You went to the local pharmacy, picked up your medicine, and then received a request for substantiation a few days later. If you’ve ever wondered, “what is substantiation and why is it required?” you’re not alone.
Let’s start with the basics.
What is substantiation?
Within the tax code, there is a rule that states every expense or transaction from an FSA or HRA must be substantiated. This means there needs to be proof or evidence that the funds were only used for eligible medical expenses. When using a pre-tax benefits card to access these funds, certain systems or rules try to automatically prove the funds were used as intended. But, sometimes the systems and rules can’t prove this. When this occurs, you might be asked to provide “documentation support” or receive a “receipt request”.
It may go something like this:
- You have a medical-related purchase or service that is (as far as you know) an eligible expense.
- Then, you use your pre-tax benefits card to pay for the expense.
- A few days later, you receive a “request for substantiation”.
- You aren’t sure why you’re receiving a request for substantiation since your card went through and you were confident it was eligible.
We understand that receiving a request for substantiation can be frustrating. Many people wonder why they need to submit documentation if the original transaction was approved. Sometimes, people are offended that their transaction is being questioned as an eligible expense.
We hear you, and want to clear up any confusion.
Why is substantiation required?
It is kind of like the old saying: “if you are living under my roof, you will live by my rules”. Only, the “roof” is the IRS.
It is a little bit of give-and-take. The IRS is permitting you to use the funds in an FSA or HRA on a tax-free basis. In exchange, they require evidence that funds were used for eligible expenses. Employers hire companies like Benefit Resource (BRI) to ensure these requirements are met. And ultimately, the employer can continue to offer their employees these tax-free benefits.
When you see a substantiation request come through from BRI, we’re simply asking you to provide evidence that the expense was eligible. This is because we didn’t receive enough information to confirm it automatically.
Why did you approve my transaction only to decline it later?
Your benefit card is designed to work at stores where most of the items sold are eligible. But, many of these places also sell ineligible items or services (e.g. a local pharmacy).
When you pay for an item at these locations, your transaction is approved assuming you likely purchased an eligible item. The transaction information is reviewed against a series of rules and previous activity to determine if we have enough information to ensure it is eligible. The problem is, the transaction information that is passed doesn’t typically indicate WHAT was purchased.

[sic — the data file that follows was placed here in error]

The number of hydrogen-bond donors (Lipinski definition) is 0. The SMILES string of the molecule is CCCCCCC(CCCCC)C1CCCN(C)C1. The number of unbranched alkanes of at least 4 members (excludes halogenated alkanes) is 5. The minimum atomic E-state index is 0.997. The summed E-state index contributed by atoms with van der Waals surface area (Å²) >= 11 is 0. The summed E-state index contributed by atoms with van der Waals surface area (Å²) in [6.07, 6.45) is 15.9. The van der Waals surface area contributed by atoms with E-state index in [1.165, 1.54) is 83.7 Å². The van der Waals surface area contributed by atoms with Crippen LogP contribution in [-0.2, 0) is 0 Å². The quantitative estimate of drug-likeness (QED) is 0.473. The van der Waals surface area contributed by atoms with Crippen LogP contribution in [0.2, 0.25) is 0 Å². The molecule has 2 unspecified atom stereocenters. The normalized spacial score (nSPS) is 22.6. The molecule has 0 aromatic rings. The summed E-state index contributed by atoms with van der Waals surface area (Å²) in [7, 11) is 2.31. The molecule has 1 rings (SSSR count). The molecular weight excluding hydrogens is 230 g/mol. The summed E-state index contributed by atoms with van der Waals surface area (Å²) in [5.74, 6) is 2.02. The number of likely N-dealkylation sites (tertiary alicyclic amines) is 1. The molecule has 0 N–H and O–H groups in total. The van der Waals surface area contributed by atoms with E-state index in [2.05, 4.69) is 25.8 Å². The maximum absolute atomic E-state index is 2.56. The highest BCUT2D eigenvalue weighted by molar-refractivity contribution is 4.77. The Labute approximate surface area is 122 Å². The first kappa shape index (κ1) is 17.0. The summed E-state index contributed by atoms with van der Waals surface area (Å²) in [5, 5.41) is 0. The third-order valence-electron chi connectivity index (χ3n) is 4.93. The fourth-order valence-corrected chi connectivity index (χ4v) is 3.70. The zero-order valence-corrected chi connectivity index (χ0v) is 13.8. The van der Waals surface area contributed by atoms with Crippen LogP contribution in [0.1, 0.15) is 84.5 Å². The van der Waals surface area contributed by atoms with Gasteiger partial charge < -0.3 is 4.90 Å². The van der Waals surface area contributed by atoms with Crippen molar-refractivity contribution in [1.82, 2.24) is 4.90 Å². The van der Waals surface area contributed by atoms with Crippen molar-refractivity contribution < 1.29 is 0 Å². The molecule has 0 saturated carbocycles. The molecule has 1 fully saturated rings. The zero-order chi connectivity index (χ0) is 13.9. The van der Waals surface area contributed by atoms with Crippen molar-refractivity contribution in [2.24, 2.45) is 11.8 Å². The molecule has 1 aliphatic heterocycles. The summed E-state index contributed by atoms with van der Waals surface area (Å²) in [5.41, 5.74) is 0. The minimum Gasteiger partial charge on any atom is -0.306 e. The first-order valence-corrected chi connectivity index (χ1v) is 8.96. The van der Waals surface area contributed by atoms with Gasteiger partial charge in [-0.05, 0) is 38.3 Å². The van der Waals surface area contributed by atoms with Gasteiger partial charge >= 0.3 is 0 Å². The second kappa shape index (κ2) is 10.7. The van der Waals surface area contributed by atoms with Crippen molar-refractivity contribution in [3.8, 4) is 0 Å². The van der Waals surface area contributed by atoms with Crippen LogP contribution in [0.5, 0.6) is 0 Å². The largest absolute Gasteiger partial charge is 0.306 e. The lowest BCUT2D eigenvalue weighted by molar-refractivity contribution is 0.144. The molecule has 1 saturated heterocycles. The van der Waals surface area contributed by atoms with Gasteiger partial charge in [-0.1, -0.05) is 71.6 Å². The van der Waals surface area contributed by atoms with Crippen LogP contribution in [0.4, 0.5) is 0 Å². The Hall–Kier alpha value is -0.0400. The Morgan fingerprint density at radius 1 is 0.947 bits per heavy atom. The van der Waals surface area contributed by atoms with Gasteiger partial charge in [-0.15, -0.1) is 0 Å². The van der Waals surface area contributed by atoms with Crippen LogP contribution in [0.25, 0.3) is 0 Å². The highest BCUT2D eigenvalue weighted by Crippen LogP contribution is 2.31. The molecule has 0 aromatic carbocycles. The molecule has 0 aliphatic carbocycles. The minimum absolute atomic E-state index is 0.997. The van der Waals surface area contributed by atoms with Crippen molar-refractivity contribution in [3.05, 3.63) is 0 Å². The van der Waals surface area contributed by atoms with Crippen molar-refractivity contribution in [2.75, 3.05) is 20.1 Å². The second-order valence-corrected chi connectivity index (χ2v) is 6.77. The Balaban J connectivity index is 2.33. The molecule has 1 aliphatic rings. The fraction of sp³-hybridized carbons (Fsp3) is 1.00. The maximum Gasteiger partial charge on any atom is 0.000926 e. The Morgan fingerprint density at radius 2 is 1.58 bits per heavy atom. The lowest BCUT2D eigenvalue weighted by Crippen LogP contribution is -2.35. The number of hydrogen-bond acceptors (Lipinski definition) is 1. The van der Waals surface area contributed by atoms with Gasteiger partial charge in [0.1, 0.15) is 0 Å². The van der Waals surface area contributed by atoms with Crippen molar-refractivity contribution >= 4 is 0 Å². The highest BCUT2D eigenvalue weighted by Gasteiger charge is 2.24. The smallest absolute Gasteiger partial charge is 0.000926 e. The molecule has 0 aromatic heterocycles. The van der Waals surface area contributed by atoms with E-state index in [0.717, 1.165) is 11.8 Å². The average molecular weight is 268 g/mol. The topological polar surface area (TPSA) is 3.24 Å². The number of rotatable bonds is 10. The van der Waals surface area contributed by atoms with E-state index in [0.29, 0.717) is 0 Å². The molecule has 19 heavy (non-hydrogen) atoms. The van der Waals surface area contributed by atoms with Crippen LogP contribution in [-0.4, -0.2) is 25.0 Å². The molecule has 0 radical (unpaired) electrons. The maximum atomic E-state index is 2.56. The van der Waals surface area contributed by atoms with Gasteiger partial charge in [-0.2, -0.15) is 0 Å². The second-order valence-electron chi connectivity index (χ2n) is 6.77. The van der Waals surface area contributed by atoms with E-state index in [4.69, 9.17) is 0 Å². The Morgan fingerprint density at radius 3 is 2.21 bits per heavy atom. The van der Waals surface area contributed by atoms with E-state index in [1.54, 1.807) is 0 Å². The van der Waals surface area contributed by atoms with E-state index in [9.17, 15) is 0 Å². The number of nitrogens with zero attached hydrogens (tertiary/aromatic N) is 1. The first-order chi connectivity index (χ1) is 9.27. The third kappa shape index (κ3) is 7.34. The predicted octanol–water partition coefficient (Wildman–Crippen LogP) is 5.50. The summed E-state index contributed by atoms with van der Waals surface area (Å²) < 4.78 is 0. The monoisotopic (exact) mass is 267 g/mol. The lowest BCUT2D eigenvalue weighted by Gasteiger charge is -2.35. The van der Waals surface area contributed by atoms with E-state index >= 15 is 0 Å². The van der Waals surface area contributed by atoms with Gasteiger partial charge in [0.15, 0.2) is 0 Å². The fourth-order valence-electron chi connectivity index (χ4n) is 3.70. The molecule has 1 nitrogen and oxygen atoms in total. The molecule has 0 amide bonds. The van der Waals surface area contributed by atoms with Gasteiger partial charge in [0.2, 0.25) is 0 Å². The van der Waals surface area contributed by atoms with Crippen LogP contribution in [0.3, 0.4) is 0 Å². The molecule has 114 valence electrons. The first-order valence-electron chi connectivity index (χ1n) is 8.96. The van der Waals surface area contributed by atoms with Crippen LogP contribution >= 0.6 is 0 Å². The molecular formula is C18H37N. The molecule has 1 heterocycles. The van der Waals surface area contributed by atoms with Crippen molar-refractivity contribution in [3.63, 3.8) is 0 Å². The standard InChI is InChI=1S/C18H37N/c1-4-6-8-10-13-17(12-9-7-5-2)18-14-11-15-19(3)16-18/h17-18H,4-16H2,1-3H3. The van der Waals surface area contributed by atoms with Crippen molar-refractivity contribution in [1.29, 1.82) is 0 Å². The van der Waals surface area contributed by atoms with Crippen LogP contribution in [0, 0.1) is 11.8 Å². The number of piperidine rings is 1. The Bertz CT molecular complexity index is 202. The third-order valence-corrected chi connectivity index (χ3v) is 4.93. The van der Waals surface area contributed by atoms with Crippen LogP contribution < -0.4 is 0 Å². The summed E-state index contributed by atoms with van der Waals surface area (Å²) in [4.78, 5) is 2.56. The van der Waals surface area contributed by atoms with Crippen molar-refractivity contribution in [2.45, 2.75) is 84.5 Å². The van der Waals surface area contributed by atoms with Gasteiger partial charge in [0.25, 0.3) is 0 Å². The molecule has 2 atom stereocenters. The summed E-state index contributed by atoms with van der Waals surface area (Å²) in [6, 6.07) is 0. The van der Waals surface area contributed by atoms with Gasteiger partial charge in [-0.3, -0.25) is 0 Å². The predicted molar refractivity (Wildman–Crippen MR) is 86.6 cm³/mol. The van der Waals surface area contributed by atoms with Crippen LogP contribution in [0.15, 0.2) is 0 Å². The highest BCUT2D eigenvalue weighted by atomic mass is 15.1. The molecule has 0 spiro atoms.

Why do certain expenses seem to be flagged for substantiation ALL THE TIME?
Where you buy a service or item has a greater influence than what you buy on whether you receive a request for substantiation. That’s why, in some cases, you could buy the exact same item at two different locations and only be asked for supporting documentation on one item.
There are different kinds of merchants (businesses or places that provide medical services) that will impact how often you receive a substantiation request.
|IIAS merchant||IIAS Merchants use an inventory system to flag eligible items. This will ensure that you will rarely, if ever, receive a substantiation request.|
|Health care provider||If the health care provider primarily provides eligible expenses (like a podiatrist), you probably won’t receive a substantiation request. But if you go to a location like a cosmetic clinic, there is a higher likelihood you will receive a substantiation request. Why? Because the cosmetic clinic is more likely to offer services that are not eligible.|
|90% merchant||When making a purchase from a 90% merchant, there is a high likelihood you may receive a substantiation request, unless you used your card for a co-pay.|
|Dental/Vision||Dentists & Vision Care providers will almost always require substantiation as they provide eligible and ineligible goods & services. Due to this, the service received cannot be assumed to be eligible.|
But, don’t you get the information you need from my provider?
“I used my card. It provided all the information BRI needed, right?”
Not exactly. Transaction information is generally limited to date, merchant, merchant type, and amount. It doesn’t generally indicate WHO the service is for or WHAT was provided. Additionally, it is not as simple as picking up the phone and asking for the information. HIPAA privacy rules and security standards prevent health care providers from freely sharing those details. So, when it’s possible the expense is ineligible and information is not available, you receive a request for substantiation.
Tired of receipt requests?
Check out our blog on best practices to avoid receipt requests.